Following flight ET302 crash, the Washington Post and New York Times continue to blame Ethiopian Airlines, questioning the training, and competence of its pilots. Ethiopian Airlines has dismissed the reports as “baseless and factually incorrect allegations”, and demanded that the Washington Post “remove the article, apologize and correct the facts”.
Kelsey Nielsen and Ugandan Olivia Alaso have launched the “No White Saviours” campaign to challenge the way in which development and evangelical work is being done on the African continent. They aim to highlight the underlying discrimination in development narratives and the relationship between races.
Cyclone Idai, which has been described by the UN as probably the worst such disaster ever in the southern hemisphere, has affected 2 million people in the three countries. The African Union has joined the ranks of bodies contributing to the relief effort, but has it given enough?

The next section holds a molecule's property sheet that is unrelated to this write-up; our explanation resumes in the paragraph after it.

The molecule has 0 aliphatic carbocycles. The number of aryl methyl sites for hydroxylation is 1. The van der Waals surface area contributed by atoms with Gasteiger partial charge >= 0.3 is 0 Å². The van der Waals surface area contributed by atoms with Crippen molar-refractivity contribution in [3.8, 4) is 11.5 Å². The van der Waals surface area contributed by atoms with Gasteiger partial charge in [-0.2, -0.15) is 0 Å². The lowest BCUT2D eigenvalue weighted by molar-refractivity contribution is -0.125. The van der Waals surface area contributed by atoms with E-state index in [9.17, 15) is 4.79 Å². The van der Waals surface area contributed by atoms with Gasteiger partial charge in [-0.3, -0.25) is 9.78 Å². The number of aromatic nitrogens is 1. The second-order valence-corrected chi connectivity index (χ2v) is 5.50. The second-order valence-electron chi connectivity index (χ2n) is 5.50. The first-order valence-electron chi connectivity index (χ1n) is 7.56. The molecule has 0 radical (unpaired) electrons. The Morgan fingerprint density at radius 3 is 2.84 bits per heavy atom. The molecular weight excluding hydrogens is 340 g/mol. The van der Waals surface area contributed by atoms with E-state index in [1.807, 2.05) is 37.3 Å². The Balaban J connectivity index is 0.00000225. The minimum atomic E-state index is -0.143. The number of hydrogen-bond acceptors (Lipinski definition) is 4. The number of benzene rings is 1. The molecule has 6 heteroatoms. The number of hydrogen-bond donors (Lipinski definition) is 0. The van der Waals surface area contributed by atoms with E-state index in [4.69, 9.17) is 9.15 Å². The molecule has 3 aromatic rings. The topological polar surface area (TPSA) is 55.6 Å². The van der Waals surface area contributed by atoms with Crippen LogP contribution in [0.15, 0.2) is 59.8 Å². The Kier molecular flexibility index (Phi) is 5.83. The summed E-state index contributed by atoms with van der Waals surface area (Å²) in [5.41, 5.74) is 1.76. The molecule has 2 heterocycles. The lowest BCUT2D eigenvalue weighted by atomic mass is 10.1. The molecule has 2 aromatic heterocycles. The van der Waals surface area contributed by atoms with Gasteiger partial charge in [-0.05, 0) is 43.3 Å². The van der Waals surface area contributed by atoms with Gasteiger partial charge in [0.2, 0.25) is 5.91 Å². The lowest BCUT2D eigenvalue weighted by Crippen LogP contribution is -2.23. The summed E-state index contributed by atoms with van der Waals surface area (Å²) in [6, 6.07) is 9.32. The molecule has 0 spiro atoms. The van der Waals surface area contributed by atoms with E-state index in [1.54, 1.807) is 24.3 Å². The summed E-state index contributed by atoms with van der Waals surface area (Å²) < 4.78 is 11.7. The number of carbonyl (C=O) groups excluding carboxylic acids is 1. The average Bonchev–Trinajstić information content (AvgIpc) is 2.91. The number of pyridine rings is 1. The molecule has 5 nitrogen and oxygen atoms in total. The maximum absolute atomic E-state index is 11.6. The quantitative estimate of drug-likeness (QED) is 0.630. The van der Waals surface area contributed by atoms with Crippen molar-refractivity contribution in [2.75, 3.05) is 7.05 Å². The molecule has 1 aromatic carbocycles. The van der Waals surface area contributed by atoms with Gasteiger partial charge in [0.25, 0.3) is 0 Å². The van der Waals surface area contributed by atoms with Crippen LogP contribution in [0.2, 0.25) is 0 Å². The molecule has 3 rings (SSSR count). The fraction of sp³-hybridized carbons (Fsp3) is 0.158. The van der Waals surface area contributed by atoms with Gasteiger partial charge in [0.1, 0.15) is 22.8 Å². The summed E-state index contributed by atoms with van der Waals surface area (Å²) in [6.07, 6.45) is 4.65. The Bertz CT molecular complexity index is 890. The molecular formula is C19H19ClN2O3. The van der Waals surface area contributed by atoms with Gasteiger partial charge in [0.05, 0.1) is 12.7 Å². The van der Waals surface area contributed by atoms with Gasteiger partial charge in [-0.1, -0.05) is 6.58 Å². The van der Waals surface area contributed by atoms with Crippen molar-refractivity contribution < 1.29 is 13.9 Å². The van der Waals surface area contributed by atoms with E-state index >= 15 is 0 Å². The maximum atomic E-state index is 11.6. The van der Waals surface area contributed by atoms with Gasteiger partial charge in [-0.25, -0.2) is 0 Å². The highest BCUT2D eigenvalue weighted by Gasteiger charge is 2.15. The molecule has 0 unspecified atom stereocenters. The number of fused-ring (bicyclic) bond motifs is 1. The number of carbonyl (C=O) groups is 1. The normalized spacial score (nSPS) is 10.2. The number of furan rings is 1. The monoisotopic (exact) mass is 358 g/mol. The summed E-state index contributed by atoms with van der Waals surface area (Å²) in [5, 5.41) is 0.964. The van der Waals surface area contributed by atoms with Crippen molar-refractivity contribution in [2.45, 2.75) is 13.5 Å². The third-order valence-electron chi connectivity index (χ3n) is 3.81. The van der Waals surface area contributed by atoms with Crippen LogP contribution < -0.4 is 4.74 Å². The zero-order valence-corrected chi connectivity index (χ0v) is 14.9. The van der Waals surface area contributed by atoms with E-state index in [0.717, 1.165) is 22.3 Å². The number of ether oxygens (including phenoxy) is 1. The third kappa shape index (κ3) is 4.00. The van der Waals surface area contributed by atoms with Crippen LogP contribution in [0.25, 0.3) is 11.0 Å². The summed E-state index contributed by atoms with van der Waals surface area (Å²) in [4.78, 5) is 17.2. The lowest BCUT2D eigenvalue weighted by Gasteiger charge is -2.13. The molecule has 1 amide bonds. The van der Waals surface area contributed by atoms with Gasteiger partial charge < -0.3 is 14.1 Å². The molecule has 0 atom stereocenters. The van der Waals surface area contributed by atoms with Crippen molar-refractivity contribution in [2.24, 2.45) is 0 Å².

None of the about 5 000 inhabitants of Mafi Dove, a village in southern Ghana, was born there. The village is considered to be holy land and consequently has a myriad of customs and traditions that have been upheld throughout its existence. One of these is the belief that childbirth in the village is an offence to the gods.
Fespaco, Africa’s premier film festival, celebrated its 50th anniversary in Burkina Faso. For African cinema to survive, it must adapt to today’s audiences and forms of distraction.
As Nigeria lurches from one incompetent government to the other, why has there been no meaningful attempt to take on the entrenched political elite?
Cameroonian women’s rights activist Aïssa Doumara Ngatansou was awarded the Simone Veil International Prize for her commendable efforts in promoting the rights of Cameroonian women.
Botswana’s High Court could finally decriminilise same-sex relations.
Ivorian chocolate maker Dana Mroueh is making organic, eco-friendly chocolate in an industry that poses a threat to the environment because it spurs the particularly aggressive deforestation in Ivory Coast. Less than 4% of the country’s forest land remains – and what is left may be completely felled by 2030.